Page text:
Asynchronous Advantage Actor Critic (A3C)

This document walks through A3C, a state-of-the-art reinforcement learning algorithm. In this example, we adapt the OpenAI Universe Starter Agent implementation of A3C to use Ray.

View the code for this example.

To run the application, first install ray and then some dependencies:

pip install tensorflow
pip install six
pip install gym[atari]
pip install opencv-python
pip install scipy

You can run the code with

python/ray/rllib/a3c/example.py --num-workers=N

Reinforcement Learning

Reinforcement Learning is an area of machine learning concerned with learning how an agent should act in an environment so as to maximize some form of cumulative reward. Typically, an agent will observe the current state of the environment and take an action based on its observation. The action will change the state of the environment and will provide some numerical reward (or penalty) to the agent. The agent will then take in another observation and the process will repeat. The mapping from state to action is a policy, and in reinforcement learning, this policy is often represented with a deep neural network.

The environment is often a simulator (for example, a physics engine), and reinforcement learning algorithms often involve trying out many different sequences of actions within these simulators. These rollouts can often be done in parallel.

Policies are often initialized randomly and incrementally improved via simulation within the environment. To improve a policy, gradient-based updates may be computed based on the sequences of states and actions that have been observed. The gradient calculation is often delayed until a termination condition is reached (that is, the simulation has finished) so that delayed rewards have been properly accounted for. However, in the Actor Critic model, we can begin the gradient calculation at any point in the simulation rollout by predicting future rewards with a Value Function approximator.

In our A3C implementation, each worker, implemented as a Ray actor, continuously simulates the environment. The driver will create a task that runs some steps of the simulator using the latest model, computes a gradient update, and returns the update to the driver. Whenever a task finishes, the driver will use the gradient update to update the model and will launch a new task with the latest model.

There are two main parts to the implementation - the driver and the worker.

Worker Code Walkthrough

We use a Ray Actor to simulate the environment.

import numpy as np
import ray

@ray.remote
class Runner(object):
    """Actor object to start running simulation on workers.
        Gradient computation is also executed on this object."""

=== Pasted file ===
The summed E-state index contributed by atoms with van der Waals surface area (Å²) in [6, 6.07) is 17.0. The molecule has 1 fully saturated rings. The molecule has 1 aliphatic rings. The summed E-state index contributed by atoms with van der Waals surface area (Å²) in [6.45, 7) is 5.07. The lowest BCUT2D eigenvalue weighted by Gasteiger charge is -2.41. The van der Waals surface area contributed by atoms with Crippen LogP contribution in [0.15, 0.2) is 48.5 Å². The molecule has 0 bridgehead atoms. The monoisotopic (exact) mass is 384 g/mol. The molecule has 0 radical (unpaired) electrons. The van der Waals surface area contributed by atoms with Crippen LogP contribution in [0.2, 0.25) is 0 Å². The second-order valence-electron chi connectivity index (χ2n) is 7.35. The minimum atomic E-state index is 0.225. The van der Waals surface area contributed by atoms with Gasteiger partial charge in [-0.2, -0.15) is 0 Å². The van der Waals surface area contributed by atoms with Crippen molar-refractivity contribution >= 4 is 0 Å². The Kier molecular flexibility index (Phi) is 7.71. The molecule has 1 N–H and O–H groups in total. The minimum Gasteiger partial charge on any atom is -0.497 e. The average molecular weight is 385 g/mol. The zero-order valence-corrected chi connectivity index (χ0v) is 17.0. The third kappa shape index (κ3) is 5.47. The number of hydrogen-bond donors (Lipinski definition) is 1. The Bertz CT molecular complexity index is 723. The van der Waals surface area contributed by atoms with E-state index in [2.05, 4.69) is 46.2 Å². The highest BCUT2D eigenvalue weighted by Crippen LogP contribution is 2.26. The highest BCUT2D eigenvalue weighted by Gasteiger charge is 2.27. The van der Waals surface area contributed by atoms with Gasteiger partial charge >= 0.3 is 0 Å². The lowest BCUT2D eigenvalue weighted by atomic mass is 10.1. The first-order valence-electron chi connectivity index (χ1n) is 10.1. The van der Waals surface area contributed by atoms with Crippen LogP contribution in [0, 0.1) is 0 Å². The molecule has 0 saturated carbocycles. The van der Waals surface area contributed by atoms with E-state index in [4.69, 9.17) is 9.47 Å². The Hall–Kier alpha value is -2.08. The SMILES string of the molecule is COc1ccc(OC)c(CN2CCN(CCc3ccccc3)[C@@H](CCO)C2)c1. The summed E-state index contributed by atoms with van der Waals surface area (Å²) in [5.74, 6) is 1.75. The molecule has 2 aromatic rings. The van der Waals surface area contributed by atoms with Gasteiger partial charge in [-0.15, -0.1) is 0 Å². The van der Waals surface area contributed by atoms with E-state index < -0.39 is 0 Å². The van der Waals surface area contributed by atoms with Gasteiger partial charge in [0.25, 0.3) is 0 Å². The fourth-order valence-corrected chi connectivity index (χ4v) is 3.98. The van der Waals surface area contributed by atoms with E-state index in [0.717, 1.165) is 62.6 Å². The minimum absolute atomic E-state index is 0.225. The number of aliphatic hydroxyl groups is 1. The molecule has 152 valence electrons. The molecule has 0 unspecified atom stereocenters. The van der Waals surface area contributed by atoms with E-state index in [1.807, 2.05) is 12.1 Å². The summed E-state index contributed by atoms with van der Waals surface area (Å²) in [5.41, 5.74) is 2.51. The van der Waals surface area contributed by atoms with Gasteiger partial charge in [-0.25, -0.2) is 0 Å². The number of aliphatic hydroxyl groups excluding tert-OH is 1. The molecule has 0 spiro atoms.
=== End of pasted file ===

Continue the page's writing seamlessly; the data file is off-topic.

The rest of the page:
def __init__(self, env_name, actor_id):
        # starts simulation environment, policy, and thread.
        # Thread will continuously interact with the simulation environment
        self.env = env = create_env(env_name)
        self.id = actor_id
        self.policy = LSTMPolicy()
        self.runner = RunnerThread(env, self.policy, 20)
        self.start()

    def start(self):
        # starts the simulation thread
        self.runner.start_runner()

    def pull_batch_from_queue(self):
        # Implementation details removed - gets partial rollout from queue
        return rollout

    def compute_gradient(self, params):
        self.policy.set_weights(params)
        rollout = self.pull_batch_from_queue()
        batch = process_rollout(rollout, gamma=0.99, lambda_=1.0)
        gradient = self.policy.get_gradients(batch)
        info = {"id": self.id,
                "size": len(batch.a)}
        return gradient, info

Driver Code Walkthrough

The driver manages the coordination among workers and handles updating the global model parameters. The main training script looks like the following.

import numpy as np
import ray

def train(num_workers, env_name="PongDeterministic-v3"):
    # Setup a copy of the environment
    # Instantiate a copy of the policy - mainly used as a placeholder
    env = create_env(env_name, None, None)
    policy = LSTMPolicy(env.observation_space.shape, env.action_space.n, 0)
    obs = 0

    # Start simulations on actors
    agents = [Runner(env_name, i) for i in range(num_workers)]

    # Start gradient calculation tasks on each actor
    parameters = policy.get_weights()
    gradient_list = [agent.compute_gradient.remote(parameters) for agent in agents]

    while True: # Replace with your termination condition
        # wait for some gradient to be computed - unblock as soon as the earliest arrives
        done_id, gradient_list = ray.wait(gradient_list)

        # get the results of the task from the object store
        gradient, info = ray.get(done_id)[0]
        obs += info["size"]

        # apply update, get the weights from the model, start a new task on the same actor object
        policy.model_update(gradient)
        parameters = policy.get_weights()
        gradient_list.extend([agents[info["id"]].compute_gradient(parameters)])
    return policy

Benchmarks and Visualization

For the PongDeterministic-v3 and an Amazon EC2 m4.16xlarge instance, we are able to train the agent with 16 workers in around 15 minutes. With 8 workers, we can train the agent in around 25 minutes.

You can visualize performance by running tensorboard --logdir [directory] in a separate screen, where [directory] is defaulted to /tmp/ray/. If you are running multiple experiments, be sure to vary the directory to which Tensorflow saves its progress (found in a3c.py).